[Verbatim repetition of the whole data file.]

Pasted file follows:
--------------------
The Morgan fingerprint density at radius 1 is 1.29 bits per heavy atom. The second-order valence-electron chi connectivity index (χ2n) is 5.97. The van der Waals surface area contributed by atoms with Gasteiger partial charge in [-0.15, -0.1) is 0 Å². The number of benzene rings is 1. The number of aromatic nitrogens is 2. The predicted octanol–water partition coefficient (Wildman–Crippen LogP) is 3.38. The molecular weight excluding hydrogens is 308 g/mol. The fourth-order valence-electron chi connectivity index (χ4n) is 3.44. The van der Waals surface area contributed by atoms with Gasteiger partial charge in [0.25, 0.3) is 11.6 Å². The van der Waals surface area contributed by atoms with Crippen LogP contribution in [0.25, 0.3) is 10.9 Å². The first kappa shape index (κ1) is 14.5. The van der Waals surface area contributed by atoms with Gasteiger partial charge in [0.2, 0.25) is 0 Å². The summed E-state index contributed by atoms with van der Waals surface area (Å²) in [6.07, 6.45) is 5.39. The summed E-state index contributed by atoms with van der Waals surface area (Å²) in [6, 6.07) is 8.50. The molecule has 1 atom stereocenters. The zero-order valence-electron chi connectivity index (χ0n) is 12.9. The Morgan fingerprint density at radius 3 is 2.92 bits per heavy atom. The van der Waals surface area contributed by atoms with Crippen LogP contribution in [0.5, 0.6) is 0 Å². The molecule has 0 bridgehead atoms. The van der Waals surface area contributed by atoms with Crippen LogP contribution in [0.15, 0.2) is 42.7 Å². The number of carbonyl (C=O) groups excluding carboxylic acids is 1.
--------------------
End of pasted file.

The Morgan fingerprint density at radius 1 is 1.29 bits per heavy atom. The second-order valence-electron chi connectivity index (χ2n) is 5.97. The van der Waals surface area contributed by atoms with Gasteiger partial charge in [-0.15, -0.1) is 0 Å². The number of benzene rings is 1. The number of aromatic nitrogens is 2. The predicted octanol–water partition coefficient (Wildman–Crippen LogP) is 3.38. The molecular weight excluding hydrogens is 308 g/mol. The fourth-order valence-electron chi connectivity index (χ4n) is 3.44. The van der Waals surface area contributed by atoms with Gasteiger partial charge in [0.25, 0.3) is 11.6 Å². The van der Waals surface area contributed by atoms with Crippen LogP contribution in [0.25, 0.3) is 10.9 Å². The first kappa shape index (κ1) is 14.5. The van der Waals surface area contributed by atoms with Gasteiger partial charge in [0.2, 0.25) is 0 Å². The summed E-state index contributed by atoms with van der Waals surface area (Å²) in [6.07, 6.45) is 5.39. The summed E-state index contributed by atoms with van der Waals surface area (Å²) in [6, 6.07) is 8.50. The molecule has 1 atom stereocenters. The zero-order valence-electron chi connectivity index (χ0n) is 12.9. The Morgan fingerprint density at radius 3 is 2.92 bits per heavy atom. The van der Waals surface area contributed by atoms with Crippen LogP contribution in [0.5, 0.6) is 0 Å². The molecule has 0 bridgehead atoms. The van der Waals surface area contributed by atoms with Crippen LogP contribution in [0.15, 0.2) is 42.7 Å². The number of carbonyl (C=O) groups excluding carboxylic acids is 1.